The Problem is that this conflicts with a first principle of the allocation law, that is:
- Unless there is a reduction in tag numbers, outfitters that use their designated tags will maintain that designated tag number as they move forward. (i.e., absent a reduction in the number of tags allocated for use by the outfitted public in a given hunt, tags are to be designated, first, according to an outfitter's use of the tags previously designated to their operation).
Here is the language from statute that addresses this first step:
(a) Designate allocated tags using a formula that prioritizes an individual outfitting operation's use, including the transfer of allocated tags previously designated to it;
The rule which was used to designate tags is as follows:
- 04. Use of Previously Designated Allocated Tags. For established capped or controlled hunts, allocated tags will first be designated to each outfitting operation in an amount equal to the outfitting operation’s use of the allocated tags previously designated to it for the same hunt. (11-17-21)
- a. In a capped hunt, the use of previously designated allocated tags is the average use of allocated tags in the preceding two (2) years. (11-17-21)
The rule (a.) was interpreted to mean “...the average use of [designated] allocated tags."
During calendar year 2020, no tag designation existed for all outfitters in the newly limited hunts. Moreover, [non-designated] historic outfitted tag use from 2020 was not recognized/included in the first step of the designation formula, as this historic [tag] use was not the use of designated tags.
Without any designated tag use data for 2020 (because there were no designated tags in 2020 for these hunts) the Board decided to use the numerical value of zero (0) for all 2020 outfitted designated tag use. The result being that every outfitter's average allocated designated tag use number in step 1 of the designation formula was cut in half.
This is not the intent of the rule, which was not developed to deal with a recalculation after only one year of tag designation.
Nor is this the intent of law, which directs that the Board "designate allocated tags using a formula that prioritizes an individual outfitting operation's use, including the transfer of allocated tags previously designated to it." Again, no tags were designated in these hunts in 2020, but by inputting the value of Zero (0) in place of such in the designation formula, the use of tags designated in 2021 is not prioritized, but halved.
Ultimately, it would seem that the Board decided on the outlined approach as the most cautious alternative, and as a result some Outfitters were designated fewer allocated tags than they used in 2021.
The application of this use of the rules governing tag designation puts an undue hardship on those outfitters who have been counting on the Allocation Law to prioritize the use of their designated tags in order to have those tags available to them in the future. The total estimated value of the hunts associated with those ~70+ designated tags in question is in the ballpark of $350,000.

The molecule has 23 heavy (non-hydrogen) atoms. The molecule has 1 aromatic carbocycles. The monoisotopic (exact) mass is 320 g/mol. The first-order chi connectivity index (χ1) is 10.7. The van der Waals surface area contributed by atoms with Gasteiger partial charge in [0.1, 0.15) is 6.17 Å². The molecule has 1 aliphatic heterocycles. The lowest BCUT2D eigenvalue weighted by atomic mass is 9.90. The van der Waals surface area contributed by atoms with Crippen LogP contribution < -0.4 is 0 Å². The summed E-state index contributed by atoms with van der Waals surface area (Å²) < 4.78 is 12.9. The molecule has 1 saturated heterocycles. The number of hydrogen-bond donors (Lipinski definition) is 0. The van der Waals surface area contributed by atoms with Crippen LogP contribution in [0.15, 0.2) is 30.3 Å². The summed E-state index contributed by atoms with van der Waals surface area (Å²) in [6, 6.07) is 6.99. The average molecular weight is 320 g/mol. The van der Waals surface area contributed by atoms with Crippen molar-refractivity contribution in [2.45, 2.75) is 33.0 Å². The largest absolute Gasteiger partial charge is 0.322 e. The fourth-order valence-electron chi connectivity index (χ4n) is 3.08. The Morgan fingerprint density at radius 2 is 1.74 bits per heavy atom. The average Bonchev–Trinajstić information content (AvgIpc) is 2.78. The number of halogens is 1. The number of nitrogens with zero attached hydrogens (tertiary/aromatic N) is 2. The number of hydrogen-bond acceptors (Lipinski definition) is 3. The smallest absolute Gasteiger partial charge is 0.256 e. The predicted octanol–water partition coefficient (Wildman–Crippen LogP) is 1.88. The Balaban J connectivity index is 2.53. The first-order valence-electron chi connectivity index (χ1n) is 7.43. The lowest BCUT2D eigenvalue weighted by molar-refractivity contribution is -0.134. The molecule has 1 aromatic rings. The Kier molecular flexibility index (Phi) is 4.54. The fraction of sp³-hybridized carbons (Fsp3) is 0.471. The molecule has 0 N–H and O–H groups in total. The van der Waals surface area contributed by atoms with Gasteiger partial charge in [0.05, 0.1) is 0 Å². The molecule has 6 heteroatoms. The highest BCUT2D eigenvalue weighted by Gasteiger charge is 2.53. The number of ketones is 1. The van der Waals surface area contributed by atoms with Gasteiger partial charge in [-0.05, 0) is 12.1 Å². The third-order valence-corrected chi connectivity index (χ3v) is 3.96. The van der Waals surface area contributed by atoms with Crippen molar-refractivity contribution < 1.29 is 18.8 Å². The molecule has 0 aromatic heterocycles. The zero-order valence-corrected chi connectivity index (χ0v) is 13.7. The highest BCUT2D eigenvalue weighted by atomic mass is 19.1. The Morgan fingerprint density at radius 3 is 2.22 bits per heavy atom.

If the Fish & Game Commission allocates tags for all the newly limited hunts for the 2023/2024 seasons at their July Commission meeting, then IOGLB will again be designating tags for the two following years using the same formula and data. Should the Board apply the designation formula as they have just done with regard to the aforementioned hunts, some Outfitters will again face losing allocated tags that they have historically used and would otherwise stand to be designated.
How can Outfitters who have lost designated tag numbers address this problem?
IOGA has brought the issue to the IOGA Allocation Committee, who recommended to staff that IOGA primarily serve to inform our members about the issue, what their options are for addressing it, and helping provide the information and resources for them to do so.
1. Outfitters have the option of getting together with the other outfitters in a given hunt to decide among themselves how the tag numbers in their hunt should be divided (who should receive how many). This stipulation agreement can be recognized by the Board and so designated.
2. Outfitters may object to the outcome of the designation numbers as provided for in the letter from IOGLB. (The letter carries an April 8, 2022 date, but the Board approval happened on April 12th. We think the clock started then.)
3. Outfitters may also petition the Board (a) to rescind the designation orders, (b) for variance from the specific [part of] rule in question (IDAPA 24.35.01 057.04.a), and (c) to recalculate and designate tags for the hunts in question. Below is a link to a draft template for a request for variance from rule (we are not lawyers and this is neither legal advice nor a professionally drafted document. We are providing this template at the request of a number of members. ) Rule Variance Request Template
The Board meets April 26 to consider the next steps.
Follow this link for the OGLB Calendar of Events page: https://elitepublic.oglb.idaho.gov/OGLBCalendar/Default.aspx